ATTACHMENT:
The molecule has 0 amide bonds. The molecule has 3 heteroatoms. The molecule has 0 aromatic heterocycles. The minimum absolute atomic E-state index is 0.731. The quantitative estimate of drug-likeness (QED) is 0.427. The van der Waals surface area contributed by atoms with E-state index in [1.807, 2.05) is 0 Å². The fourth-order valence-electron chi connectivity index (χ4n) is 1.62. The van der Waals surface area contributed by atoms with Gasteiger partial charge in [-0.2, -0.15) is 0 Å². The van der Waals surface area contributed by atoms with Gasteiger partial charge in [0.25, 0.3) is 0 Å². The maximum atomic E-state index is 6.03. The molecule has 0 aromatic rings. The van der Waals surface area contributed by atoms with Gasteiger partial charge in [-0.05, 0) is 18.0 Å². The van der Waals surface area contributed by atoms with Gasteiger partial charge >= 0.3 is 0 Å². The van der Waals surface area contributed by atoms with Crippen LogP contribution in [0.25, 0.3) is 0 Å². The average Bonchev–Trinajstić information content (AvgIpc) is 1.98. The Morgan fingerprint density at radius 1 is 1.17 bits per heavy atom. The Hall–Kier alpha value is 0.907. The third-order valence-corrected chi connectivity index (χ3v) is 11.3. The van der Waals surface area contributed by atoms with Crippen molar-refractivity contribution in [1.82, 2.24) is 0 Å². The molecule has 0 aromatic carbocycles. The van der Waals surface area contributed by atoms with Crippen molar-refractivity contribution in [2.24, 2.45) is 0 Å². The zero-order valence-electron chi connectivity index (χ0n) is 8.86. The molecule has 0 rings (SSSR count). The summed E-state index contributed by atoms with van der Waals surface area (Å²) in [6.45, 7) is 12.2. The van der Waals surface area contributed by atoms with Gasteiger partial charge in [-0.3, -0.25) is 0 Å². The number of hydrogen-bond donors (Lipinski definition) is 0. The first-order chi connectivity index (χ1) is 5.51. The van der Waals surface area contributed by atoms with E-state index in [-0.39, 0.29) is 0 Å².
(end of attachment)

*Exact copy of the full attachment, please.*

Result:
The molecule has 0 amide bonds. The molecule has 3 heteroatoms. The molecule has 0 aromatic heterocycles. The minimum absolute atomic E-state index is 0.731. The quantitative estimate of drug-likeness (QED) is 0.427. The van der Waals surface area contributed by atoms with E-state index in [1.807, 2.05) is 0 Å². The fourth-order valence-electron chi connectivity index (χ4n) is 1.62. The van der Waals surface area contributed by atoms with Gasteiger partial charge in [-0.2, -0.15) is 0 Å². The van der Waals surface area contributed by atoms with Gasteiger partial charge in [0.25, 0.3) is 0 Å². The maximum atomic E-state index is 6.03. The molecule has 0 aromatic rings. The van der Waals surface area contributed by atoms with Gasteiger partial charge in [-0.05, 0) is 18.0 Å². The van der Waals surface area contributed by atoms with Gasteiger partial charge >= 0.3 is 0 Å². The van der Waals surface area contributed by atoms with Crippen LogP contribution in [0.25, 0.3) is 0 Å². The average Bonchev–Trinajstić information content (AvgIpc) is 1.98. The Morgan fingerprint density at radius 1 is 1.17 bits per heavy atom. The Hall–Kier alpha value is 0.907. The third-order valence-corrected chi connectivity index (χ3v) is 11.3. The van der Waals surface area contributed by atoms with Crippen molar-refractivity contribution in [1.82, 2.24) is 0 Å². The molecule has 0 aromatic carbocycles. The van der Waals surface area contributed by atoms with Crippen molar-refractivity contribution in [2.24, 2.45) is 0 Å². The zero-order valence-electron chi connectivity index (χ0n) is 8.86. The molecule has 0 rings (SSSR count). The summed E-state index contributed by atoms with van der Waals surface area (Å²) in [6.45, 7) is 12.2. The van der Waals surface area contributed by atoms with Gasteiger partial charge in [-0.3, -0.25) is 0 Å². The number of hydrogen-bond donors (Lipinski definition) is 0. The first-order chi connectivity index (χ1) is 5.51. The van der Waals surface area contributed by atoms with E-state index in [-0.39, 0.29) is 0 Å².